But things really started to pick up in 2017, with his newest album (of writing this article) Flower Boy.

Album art from Tyler’s Album Flower Boy via genius.com

Flower Boy is (as before IGOR drops) Tyler’s newest (released in 2017), and seemingly most mainstream album. It is VASTLY different from any of his other works and I don’t just mean it uses a unique sound kit, I mean it’s almost as if he’s a different artist entirely. The lyrics feature an infinitely less violent tone, and more of an introspective or “deep” thoughts to them.

And the production, don’t even get me started on the production, because you don’t need to… I’m doing it anyways. The production is unlike anything we’ve seen from Tyler. It is very detailed in instrumental design, as songs could be heavily described as grandiose, and orchestral, accompanied by his revolutionized hip hop drum beat, which is while traditional to his work, brings an entirely new feeling to his songs.

His lyrics also have been intensely diverged from the traditional, going from messing around to a point where his friend Taco just starts eating chips in the middle of “Tina” on Bastard, to having the line “How many riots can it be until them black lives matter” on “Foreword.” That is just one of many examples on this album.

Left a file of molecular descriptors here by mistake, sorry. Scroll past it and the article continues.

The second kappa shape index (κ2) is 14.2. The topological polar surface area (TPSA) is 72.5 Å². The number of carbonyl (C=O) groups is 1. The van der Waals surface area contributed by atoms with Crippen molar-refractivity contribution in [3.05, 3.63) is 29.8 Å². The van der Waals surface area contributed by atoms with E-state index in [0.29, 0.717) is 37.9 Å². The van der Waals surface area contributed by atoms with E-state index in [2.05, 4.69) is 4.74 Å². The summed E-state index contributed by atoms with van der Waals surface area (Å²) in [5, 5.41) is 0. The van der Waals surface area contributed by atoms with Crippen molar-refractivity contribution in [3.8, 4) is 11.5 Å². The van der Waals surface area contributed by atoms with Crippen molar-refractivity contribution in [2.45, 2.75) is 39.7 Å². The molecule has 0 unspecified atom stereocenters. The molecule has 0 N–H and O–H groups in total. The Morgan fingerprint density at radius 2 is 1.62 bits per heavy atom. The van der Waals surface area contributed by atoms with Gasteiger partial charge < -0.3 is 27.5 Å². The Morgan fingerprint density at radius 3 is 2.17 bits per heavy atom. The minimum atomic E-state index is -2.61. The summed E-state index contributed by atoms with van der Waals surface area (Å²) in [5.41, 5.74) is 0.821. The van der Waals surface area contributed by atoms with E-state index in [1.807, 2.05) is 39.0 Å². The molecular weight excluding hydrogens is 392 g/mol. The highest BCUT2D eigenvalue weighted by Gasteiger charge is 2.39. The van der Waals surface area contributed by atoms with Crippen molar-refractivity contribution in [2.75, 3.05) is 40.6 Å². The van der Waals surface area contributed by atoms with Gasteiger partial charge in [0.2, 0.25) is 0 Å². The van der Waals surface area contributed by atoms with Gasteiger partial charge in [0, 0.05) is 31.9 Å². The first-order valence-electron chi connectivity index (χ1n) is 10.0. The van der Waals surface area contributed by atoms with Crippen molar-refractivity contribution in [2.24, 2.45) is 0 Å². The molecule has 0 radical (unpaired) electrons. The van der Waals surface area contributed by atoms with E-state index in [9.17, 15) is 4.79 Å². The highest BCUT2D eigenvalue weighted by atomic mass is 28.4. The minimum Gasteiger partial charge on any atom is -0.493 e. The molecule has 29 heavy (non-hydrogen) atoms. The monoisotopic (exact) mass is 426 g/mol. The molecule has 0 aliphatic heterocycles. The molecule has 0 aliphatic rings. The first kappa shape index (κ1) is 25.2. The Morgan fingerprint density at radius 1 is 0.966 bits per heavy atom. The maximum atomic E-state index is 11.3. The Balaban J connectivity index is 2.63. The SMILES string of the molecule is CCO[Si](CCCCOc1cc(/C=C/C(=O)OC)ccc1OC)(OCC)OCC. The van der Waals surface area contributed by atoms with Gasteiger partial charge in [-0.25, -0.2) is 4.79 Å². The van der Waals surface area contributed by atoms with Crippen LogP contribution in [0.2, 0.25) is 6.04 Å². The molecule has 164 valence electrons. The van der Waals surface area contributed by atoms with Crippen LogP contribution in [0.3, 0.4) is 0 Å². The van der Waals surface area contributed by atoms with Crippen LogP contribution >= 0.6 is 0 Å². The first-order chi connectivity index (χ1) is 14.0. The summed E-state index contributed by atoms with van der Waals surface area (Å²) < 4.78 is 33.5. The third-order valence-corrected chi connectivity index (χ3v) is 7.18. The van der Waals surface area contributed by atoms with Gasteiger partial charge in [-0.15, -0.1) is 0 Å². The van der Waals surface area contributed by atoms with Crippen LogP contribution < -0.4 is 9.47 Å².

Another thing with Flower Boy, and I believe that some change is kind of good, I mean this isn’t really my favorite album of his (in fact I think it might be the weakest of his in Tyler’s discography), but I enjoy him doing new things. There were a couple songs that I did in fact like, and while I do appreciate the production, and effort put into the songs, I just couldnt really enjoy some of them, such as “Pothole”, which featured Jalen Smith, whose presence, and musical style is well… unexpected to say the least.

But nonetheless, the reception was EXTREMELY well, as for one example, Av Club has said that  Flower Boy is the first time he’s been equally as forthcoming in his actual music. His flow has tightened up, and for a man whose voice basically destined him for rap stardom, he’s become even better at stretching his booming baritone into novel shapes, employing a plethora of flows.”

One of the album arts to Tyler’s upcoming album IGOR, via complex.com

So yeah, that’s basically it. Since then, he’s released a couple singles, but nothing really of note (I mean he did the soundtrack for that new Grinch movie, but I don’t really think that’s worth my time, or yours for that matter). But on May 17th, he will have released his newest album IGOR, and from what I’ve seen from the kind of odd, but not very futuristic (pun fully intended) teasers, he’s uploaded to his youtube channel, its gonna be pretty good.

So yeah, if you wanna get into Tyler the Creator, I suggest starting with Wolf, but that’s just my preference, and try not to get put off by his extremely “arty” music videos. They’re um… kinda weird. So if you don’t mind me, I’ll be listening to his entire discography while vapidly refreshing my twitter feed to see if the album has dropped yet. Bye.